Mrs. Pressley's English Class
November 13, 2015
Author Visit Friday, November 20th!
On Friday, November 20th students will have the distinct pleasure of meeting with Mr. Alam, an accomplished author!
A Boy, His Bibi and a Bari
by S. R. Alam
It was December 1979 and my dad was sending me ‘home’, to become more cultured in the ways of Bangladeshi life. To me home was England... Being the eldest son, I had to grow up and needed this indoctrination in the ways of Bengali life and culture before I became too ‘westernised.’
A Boy, His Bibi and a Bari is the story of a 10 year old boy, sent by his parents from the UK to Bangladesh to live with his grandmother. While there he was to become cultured in Bengali life, language and living to avoid become over-westernised.
The visit lasted for one year and was a rite of passage. S.R Alam experienced life without rules or parental control. He dropped out of school, became a barefoot adventurer, traded in the bazaars, fished in the monsoon floodwaters, witnessed a bull fight and ran wild with the monkeys.
A Boy, His Bibi and a Bari is a story about the clash of cultures faced by immigrants. S.R Alam’s memoir conveys the struggle to ensure a young boy does not lose his roots and identity.
What we have been studying...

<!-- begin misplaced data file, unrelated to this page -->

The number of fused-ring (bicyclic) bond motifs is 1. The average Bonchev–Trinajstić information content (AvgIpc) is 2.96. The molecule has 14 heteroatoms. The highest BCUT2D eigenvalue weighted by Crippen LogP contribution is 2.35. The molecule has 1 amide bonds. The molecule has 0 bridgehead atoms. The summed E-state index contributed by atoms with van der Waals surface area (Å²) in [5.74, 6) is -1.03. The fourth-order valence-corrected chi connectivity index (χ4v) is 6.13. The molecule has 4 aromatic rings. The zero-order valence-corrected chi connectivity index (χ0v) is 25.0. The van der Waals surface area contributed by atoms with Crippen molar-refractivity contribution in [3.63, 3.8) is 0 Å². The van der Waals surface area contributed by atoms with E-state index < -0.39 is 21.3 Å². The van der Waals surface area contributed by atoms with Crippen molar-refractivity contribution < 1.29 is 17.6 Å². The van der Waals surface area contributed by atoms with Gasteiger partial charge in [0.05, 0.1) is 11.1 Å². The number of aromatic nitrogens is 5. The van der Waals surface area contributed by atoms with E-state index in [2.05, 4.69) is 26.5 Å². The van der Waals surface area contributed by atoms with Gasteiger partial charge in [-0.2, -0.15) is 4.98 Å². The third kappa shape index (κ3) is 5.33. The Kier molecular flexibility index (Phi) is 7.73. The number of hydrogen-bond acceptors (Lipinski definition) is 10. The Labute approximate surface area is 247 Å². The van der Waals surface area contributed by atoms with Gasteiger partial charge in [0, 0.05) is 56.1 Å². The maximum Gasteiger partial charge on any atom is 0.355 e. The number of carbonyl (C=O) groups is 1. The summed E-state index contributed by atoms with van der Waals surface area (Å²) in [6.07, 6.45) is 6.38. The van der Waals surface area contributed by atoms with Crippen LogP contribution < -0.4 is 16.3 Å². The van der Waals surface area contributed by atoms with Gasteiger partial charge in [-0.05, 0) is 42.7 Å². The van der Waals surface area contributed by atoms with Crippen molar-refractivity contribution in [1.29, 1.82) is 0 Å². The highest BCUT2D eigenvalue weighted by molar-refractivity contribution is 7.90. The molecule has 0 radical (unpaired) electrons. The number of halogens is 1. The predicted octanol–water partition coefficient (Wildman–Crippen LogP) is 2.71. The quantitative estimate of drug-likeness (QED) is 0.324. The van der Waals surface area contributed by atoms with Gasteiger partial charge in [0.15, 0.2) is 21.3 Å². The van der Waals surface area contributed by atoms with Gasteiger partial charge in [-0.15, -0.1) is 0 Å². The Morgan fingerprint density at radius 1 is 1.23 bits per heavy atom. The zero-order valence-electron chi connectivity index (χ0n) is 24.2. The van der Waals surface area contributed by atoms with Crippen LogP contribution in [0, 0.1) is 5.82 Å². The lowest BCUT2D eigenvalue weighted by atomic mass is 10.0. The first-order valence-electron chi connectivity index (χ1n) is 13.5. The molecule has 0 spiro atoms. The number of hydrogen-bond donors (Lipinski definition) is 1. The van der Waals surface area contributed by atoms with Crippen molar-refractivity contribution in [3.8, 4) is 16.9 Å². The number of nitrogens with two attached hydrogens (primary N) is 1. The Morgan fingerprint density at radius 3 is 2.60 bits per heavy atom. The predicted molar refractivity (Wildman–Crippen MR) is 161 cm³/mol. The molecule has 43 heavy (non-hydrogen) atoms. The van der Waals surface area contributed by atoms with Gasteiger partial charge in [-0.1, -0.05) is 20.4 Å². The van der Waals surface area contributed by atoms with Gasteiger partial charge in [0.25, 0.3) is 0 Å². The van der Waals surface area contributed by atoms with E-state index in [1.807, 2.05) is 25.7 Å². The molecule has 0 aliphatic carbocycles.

Writing, writing, writing!
Students have spent the past week writing narratives. They wrote one about a middle school experience similar to the Gary Soto's story Seventh Grade that we read together in class. Students had time in class to prewrite, begin writing, revise, and edit their writing before turning it in on Google Classroom.
Minor moments are as interesting as major ones.
Exposition has a place in narrative writing.
Readers want to know what their writers are thinking.
Which life experiences are worth writing about?
What are theme statements and why do they matter?
What is the relationship between expository and narrative writing?
How do I learn to write well without a teacher present?
Students will continue practicing the writing process with one more narrative about a lesson they learned through a life experience. Talk with your child this weekend about their narratives. Discuss some of the lessons you've seen them learn over the years and help them come up with some good ideas for next week's writing. Towards the end of the week, students will take a look at narrative poetry and see how story telling isn't limited to prose.
Wednesday of each week is either a reading day or a library day. Students have most of this time to read, work on their vocabulary words, and write their reader response.
Keep Reading: Just a reminder that students should be reading two hours a week; one in school and one at home. Journals don't have to come home daily, but I encourage you to look through your child's journal at least once a week to see how they are doing.